AQNHC Letter to Congress, President Obama: No Medicaid Cuts to Maintain Student Loan Interest Rates Alliance for Quality Nursing Home Care Urges Nation's Leaders to Seek Alternative Offsets - Not Another Funding Cut to Nursing Home Patient Care

WASHINGTON, June 11, 2012 /PRNewswire/ -- In new letters delivered to the bipartisan Congressional Leadership and President Barack Obama, the Alliance for Quality Nursing Home Care (AQNHC) expressed strong opposition to reducing the Medicaid provider tax threshold to maintain current student loan interest rates, and noted that nursing home patients and the provider community "are struggling to absorb multiple deep cuts in government funding."

"While we understand the student loan program is a priority, we strongly oppose cutting Medicaid funds for the neediest elderly Americans requiring the highest level of care to do so," writes Alliance President Alan G. Rosenbloom. "We urge you in the strongest possible manner to seek alternative offsets to pay for maintaining current student loan interest rates. The various proposals to reduce the Medicaid provider tax threshold come at a time when nursing home providers are struggling to absorb multiple deep cuts in government funding."

Rosenbloom noted that in addition to facing $48 billion in Medicare reductions between FY 2012-21 – and the looming threat of billions in additional Medicare cuts mandated by the Budget Control Act – nursing home providers are struggling with Medicaid funding levels that have been frozen or cut by 40 states since 2009. This is highly significant, he said, since approximately three out of every four nursing home patients rely on Medicare and Medicaid to pay for their care.

Medicaid, which is the single largest purchaser of nursing home care, already provides woefully inadequate funding for nursing home patients. Recent studies project that state Medicaid programs already pay nearly $20 per patient per day less than the actual cost of providing quality care. The gap between payment and reasonable costs has increased since 1997 – when Congress eliminated any federal requirement that state Medicaid programs pay reasonable rates for care – and has been tempered only by the ability of states to use Medicaid provider taxes to help supplement shrinking state resources available to pay for Medicaid patients.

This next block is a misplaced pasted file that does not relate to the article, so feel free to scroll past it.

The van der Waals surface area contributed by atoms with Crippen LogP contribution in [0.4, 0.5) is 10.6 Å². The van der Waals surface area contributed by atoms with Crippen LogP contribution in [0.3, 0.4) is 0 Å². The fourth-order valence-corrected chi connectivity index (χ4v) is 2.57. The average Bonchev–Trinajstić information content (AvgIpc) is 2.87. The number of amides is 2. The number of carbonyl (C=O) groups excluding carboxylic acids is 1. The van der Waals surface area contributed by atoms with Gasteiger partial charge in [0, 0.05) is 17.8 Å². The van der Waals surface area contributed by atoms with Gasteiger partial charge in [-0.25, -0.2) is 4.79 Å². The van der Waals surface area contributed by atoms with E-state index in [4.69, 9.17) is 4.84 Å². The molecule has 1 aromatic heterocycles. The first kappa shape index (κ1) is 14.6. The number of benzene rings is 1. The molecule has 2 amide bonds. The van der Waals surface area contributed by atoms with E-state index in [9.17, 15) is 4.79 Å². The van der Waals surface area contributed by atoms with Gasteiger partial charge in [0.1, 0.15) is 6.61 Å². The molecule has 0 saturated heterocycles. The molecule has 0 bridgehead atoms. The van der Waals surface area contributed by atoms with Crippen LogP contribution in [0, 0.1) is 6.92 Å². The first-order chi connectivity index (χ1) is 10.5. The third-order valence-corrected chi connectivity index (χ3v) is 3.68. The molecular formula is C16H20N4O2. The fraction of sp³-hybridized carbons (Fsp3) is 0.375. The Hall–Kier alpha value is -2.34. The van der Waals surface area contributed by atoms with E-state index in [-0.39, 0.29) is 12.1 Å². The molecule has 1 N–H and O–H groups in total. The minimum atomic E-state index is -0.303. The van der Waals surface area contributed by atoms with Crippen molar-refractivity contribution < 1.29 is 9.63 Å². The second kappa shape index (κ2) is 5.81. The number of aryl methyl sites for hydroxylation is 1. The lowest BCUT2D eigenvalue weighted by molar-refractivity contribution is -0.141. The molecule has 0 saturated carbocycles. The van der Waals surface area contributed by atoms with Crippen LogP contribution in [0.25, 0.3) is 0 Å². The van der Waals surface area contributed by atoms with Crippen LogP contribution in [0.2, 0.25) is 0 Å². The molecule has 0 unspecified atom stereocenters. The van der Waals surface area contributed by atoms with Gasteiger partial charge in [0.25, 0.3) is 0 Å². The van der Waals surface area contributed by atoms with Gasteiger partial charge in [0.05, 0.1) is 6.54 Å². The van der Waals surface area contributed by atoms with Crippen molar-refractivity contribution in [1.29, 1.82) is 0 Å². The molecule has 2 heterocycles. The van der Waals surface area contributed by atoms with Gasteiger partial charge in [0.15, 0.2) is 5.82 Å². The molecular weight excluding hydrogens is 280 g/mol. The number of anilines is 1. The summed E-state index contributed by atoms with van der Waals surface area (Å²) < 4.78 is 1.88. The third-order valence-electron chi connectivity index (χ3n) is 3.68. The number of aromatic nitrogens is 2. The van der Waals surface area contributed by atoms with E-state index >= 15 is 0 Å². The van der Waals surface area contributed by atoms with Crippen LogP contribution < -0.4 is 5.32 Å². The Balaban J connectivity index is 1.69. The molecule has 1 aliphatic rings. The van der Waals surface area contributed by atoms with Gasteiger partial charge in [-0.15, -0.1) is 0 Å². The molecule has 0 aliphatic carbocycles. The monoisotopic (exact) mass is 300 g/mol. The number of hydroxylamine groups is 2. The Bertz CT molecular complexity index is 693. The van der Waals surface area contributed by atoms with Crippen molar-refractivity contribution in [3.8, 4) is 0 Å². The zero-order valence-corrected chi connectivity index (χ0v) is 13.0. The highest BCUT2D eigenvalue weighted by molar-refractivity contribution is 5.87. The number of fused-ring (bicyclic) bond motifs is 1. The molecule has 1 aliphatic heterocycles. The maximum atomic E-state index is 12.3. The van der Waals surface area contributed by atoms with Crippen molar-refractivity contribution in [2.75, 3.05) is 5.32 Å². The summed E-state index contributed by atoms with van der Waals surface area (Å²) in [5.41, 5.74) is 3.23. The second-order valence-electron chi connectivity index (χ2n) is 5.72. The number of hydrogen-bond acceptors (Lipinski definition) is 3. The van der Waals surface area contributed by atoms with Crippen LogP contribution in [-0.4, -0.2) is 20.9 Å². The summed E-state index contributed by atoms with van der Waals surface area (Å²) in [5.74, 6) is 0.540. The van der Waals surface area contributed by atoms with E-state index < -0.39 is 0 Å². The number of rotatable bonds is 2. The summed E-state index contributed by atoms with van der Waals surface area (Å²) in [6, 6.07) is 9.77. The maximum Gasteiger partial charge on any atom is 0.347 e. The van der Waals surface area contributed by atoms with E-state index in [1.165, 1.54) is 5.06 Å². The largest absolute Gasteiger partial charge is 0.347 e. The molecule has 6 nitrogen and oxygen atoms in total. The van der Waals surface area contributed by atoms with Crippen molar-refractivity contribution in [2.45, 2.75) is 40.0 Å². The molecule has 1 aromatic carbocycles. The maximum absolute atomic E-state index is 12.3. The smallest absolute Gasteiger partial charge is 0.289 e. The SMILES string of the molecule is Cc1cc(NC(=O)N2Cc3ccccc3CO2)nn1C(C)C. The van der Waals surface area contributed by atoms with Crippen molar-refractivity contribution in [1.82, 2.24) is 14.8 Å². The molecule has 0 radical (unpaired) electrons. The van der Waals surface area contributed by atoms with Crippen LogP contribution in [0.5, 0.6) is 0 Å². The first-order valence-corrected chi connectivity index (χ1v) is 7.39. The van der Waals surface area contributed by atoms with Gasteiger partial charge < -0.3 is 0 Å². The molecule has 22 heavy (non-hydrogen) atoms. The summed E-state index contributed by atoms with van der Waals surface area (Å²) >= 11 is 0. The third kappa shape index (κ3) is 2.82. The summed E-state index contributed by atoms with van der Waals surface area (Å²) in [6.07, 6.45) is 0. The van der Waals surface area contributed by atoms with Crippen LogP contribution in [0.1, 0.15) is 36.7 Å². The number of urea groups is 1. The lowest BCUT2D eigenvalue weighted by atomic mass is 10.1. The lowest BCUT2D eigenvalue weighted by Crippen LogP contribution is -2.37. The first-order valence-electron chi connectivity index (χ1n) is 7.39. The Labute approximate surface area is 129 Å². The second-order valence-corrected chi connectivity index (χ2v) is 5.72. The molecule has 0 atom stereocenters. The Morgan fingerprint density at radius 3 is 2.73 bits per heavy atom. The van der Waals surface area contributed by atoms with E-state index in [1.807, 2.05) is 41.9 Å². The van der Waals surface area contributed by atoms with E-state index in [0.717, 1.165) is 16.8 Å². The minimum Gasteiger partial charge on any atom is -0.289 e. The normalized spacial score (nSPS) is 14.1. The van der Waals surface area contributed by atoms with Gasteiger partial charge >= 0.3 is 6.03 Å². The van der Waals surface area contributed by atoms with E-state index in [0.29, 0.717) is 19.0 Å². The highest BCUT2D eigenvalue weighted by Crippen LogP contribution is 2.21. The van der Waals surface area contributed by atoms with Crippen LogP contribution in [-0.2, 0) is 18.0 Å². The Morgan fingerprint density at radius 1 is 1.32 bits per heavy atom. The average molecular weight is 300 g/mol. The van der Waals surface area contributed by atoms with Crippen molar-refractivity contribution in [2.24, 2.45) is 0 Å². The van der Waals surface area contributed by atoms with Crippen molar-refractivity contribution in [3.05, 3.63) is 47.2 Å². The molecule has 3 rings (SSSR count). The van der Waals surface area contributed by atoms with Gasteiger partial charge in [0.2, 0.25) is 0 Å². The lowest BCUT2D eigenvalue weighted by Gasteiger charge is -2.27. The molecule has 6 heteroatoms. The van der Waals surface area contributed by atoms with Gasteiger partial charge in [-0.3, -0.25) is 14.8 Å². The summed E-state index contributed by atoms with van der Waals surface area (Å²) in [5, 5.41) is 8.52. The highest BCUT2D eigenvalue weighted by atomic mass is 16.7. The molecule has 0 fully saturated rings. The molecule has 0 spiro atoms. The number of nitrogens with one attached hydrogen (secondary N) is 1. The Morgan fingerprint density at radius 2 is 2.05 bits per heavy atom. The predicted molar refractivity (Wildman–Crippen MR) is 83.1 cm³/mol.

Rosenbloom said nursing facilities are especially dependent on this mechanism to support Medicaid payment rates. The current gap translates to a projected $6.3 billion in unfunded care in 2011 alone – which contributes to the fact that skilled nursing providers have the lowest overall margin of any health care sector.

"Skilled nursing providers, the nation's second largest health facility employer, play an increasingly important role in the swiftly evolving post-acute care continuum," writes Rosenbloom. "We are poised to play a still greater role – a role that could contribute meaningfully to bending the cost curve for such care – if Congress and the President act to rationalize the payment system for post-acute and long-term care. Rather than enacting repeated across-the-board cuts to government funding programs, we urge you to consider thoughtful, bold reforms that would benefit patients, caregivers, providers and taxpayers."

Text of Letters to President Obama and Congressional Leadership available at www.aqnhc.org.

Contact:

Ellen Almond


703-548-0019

 

SOURCE Alliance for Quality Nursing Home Care



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http://www.aqnhc.org

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